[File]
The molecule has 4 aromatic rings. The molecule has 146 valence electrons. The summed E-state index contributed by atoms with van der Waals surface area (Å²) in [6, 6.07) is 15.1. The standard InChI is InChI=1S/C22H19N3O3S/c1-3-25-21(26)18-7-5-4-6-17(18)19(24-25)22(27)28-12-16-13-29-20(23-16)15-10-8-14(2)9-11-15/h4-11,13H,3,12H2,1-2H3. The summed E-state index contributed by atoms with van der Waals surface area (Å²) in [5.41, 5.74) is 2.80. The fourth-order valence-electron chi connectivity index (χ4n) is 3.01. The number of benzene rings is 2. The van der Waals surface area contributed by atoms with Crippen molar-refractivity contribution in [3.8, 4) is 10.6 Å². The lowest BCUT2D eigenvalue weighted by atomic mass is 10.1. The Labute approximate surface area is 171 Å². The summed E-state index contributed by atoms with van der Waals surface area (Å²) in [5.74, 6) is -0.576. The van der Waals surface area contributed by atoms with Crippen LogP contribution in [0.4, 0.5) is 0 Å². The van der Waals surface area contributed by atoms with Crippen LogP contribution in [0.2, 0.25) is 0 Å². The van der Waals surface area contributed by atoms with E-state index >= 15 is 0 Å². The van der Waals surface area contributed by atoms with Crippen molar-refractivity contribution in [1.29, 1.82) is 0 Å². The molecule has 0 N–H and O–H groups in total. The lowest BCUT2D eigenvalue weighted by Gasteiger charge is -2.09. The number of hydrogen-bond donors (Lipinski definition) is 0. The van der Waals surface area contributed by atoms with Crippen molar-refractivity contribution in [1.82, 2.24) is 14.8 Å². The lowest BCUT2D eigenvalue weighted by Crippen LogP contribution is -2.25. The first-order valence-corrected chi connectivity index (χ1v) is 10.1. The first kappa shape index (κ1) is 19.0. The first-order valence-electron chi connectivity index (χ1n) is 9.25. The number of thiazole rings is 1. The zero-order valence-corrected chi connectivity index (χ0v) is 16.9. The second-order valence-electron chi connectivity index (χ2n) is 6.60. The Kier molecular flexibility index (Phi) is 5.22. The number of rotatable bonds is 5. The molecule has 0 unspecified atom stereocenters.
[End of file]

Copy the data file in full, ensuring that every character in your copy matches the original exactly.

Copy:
The molecule has 4 aromatic rings. The molecule has 146 valence electrons. The summed E-state index contributed by atoms with van der Waals surface area (Å²) in [6, 6.07) is 15.1. The standard InChI is InChI=1S/C22H19N3O3S/c1-3-25-21(26)18-7-5-4-6-17(18)19(24-25)22(27)28-12-16-13-29-20(23-16)15-10-8-14(2)9-11-15/h4-11,13H,3,12H2,1-2H3. The summed E-state index contributed by atoms with van der Waals surface area (Å²) in [5.41, 5.74) is 2.80. The fourth-order valence-electron chi connectivity index (χ4n) is 3.01. The number of benzene rings is 2. The van der Waals surface area contributed by atoms with Crippen molar-refractivity contribution in [3.8, 4) is 10.6 Å². The lowest BCUT2D eigenvalue weighted by atomic mass is 10.1. The Labute approximate surface area is 171 Å². The summed E-state index contributed by atoms with van der Waals surface area (Å²) in [5.74, 6) is -0.576. The van der Waals surface area contributed by atoms with Crippen LogP contribution in [0.4, 0.5) is 0 Å². The van der Waals surface area contributed by atoms with Crippen LogP contribution in [0.2, 0.25) is 0 Å². The van der Waals surface area contributed by atoms with E-state index >= 15 is 0 Å². The van der Waals surface area contributed by atoms with Crippen molar-refractivity contribution in [1.29, 1.82) is 0 Å². The molecule has 0 N–H and O–H groups in total. The lowest BCUT2D eigenvalue weighted by Gasteiger charge is -2.09. The number of hydrogen-bond donors (Lipinski definition) is 0. The van der Waals surface area contributed by atoms with Crippen molar-refractivity contribution in [1.82, 2.24) is 14.8 Å². The lowest BCUT2D eigenvalue weighted by Crippen LogP contribution is -2.25. The first-order valence-corrected chi connectivity index (χ1v) is 10.1. The first kappa shape index (κ1) is 19.0. The first-order valence-electron chi connectivity index (χ1n) is 9.25. The number of thiazole rings is 1. The zero-order valence-corrected chi connectivity index (χ0v) is 16.9. The second-order valence-electron chi connectivity index (χ2n) is 6.60. The Kier molecular flexibility index (Phi) is 5.22. The number of rotatable bonds is 5. The molecule has 0 unspecified atom stereocenters.